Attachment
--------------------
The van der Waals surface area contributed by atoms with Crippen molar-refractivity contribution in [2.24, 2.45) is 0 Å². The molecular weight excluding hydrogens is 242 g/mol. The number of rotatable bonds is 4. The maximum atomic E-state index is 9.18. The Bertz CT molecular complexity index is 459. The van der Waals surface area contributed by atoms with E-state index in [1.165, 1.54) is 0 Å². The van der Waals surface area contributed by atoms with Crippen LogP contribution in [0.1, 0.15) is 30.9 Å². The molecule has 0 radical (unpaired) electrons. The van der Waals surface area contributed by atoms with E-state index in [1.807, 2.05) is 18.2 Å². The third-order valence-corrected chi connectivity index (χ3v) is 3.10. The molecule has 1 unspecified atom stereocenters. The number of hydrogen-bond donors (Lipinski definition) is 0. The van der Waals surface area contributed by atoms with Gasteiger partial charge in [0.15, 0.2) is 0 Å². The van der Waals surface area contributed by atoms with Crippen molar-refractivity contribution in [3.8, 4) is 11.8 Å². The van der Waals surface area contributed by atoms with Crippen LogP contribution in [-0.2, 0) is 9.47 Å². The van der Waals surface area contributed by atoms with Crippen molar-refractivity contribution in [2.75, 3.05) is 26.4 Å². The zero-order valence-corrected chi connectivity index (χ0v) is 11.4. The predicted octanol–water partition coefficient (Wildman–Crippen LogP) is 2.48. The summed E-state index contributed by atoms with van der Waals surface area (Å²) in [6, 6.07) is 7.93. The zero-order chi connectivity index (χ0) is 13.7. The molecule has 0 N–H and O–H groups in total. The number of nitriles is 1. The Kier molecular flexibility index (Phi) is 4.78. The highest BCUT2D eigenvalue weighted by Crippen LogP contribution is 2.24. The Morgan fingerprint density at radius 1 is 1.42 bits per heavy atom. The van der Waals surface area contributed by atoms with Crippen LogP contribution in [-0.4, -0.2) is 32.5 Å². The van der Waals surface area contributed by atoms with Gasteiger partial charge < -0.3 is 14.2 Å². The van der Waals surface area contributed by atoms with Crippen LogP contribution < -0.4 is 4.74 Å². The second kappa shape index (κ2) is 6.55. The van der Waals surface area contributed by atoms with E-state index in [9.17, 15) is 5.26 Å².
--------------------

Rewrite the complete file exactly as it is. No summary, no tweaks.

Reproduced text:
The van der Waals surface area contributed by atoms with Crippen molar-refractivity contribution in [2.24, 2.45) is 0 Å². The molecular weight excluding hydrogens is 242 g/mol. The number of rotatable bonds is 4. The maximum atomic E-state index is 9.18. The Bertz CT molecular complexity index is 459. The van der Waals surface area contributed by atoms with E-state index in [1.165, 1.54) is 0 Å². The van der Waals surface area contributed by atoms with Crippen LogP contribution in [0.1, 0.15) is 30.9 Å². The molecule has 0 radical (unpaired) electrons. The van der Waals surface area contributed by atoms with E-state index in [1.807, 2.05) is 18.2 Å². The third-order valence-corrected chi connectivity index (χ3v) is 3.10. The molecule has 1 unspecified atom stereocenters. The number of hydrogen-bond donors (Lipinski definition) is 0. The van der Waals surface area contributed by atoms with Gasteiger partial charge in [0.15, 0.2) is 0 Å². The van der Waals surface area contributed by atoms with Crippen molar-refractivity contribution in [3.8, 4) is 11.8 Å². The van der Waals surface area contributed by atoms with Crippen LogP contribution in [-0.2, 0) is 9.47 Å². The van der Waals surface area contributed by atoms with Crippen molar-refractivity contribution in [2.75, 3.05) is 26.4 Å². The zero-order valence-corrected chi connectivity index (χ0v) is 11.4. The predicted octanol–water partition coefficient (Wildman–Crippen LogP) is 2.48. The summed E-state index contributed by atoms with van der Waals surface area (Å²) in [6, 6.07) is 7.93. The zero-order chi connectivity index (χ0) is 13.7. The molecule has 0 N–H and O–H groups in total. The number of nitriles is 1. The Kier molecular flexibility index (Phi) is 4.78. The highest BCUT2D eigenvalue weighted by Crippen LogP contribution is 2.24. The Morgan fingerprint density at radius 1 is 1.42 bits per heavy atom. The van der Waals surface area contributed by atoms with Crippen LogP contribution in [-0.4, -0.2) is 32.5 Å². The van der Waals surface area contributed by atoms with Gasteiger partial charge < -0.3 is 14.2 Å². The van der Waals surface area contributed by atoms with Crippen LogP contribution < -0.4 is 4.74 Å². The second kappa shape index (κ2) is 6.55. The van der Waals surface area contributed by atoms with E-state index in [9.17, 15) is 5.26 Å².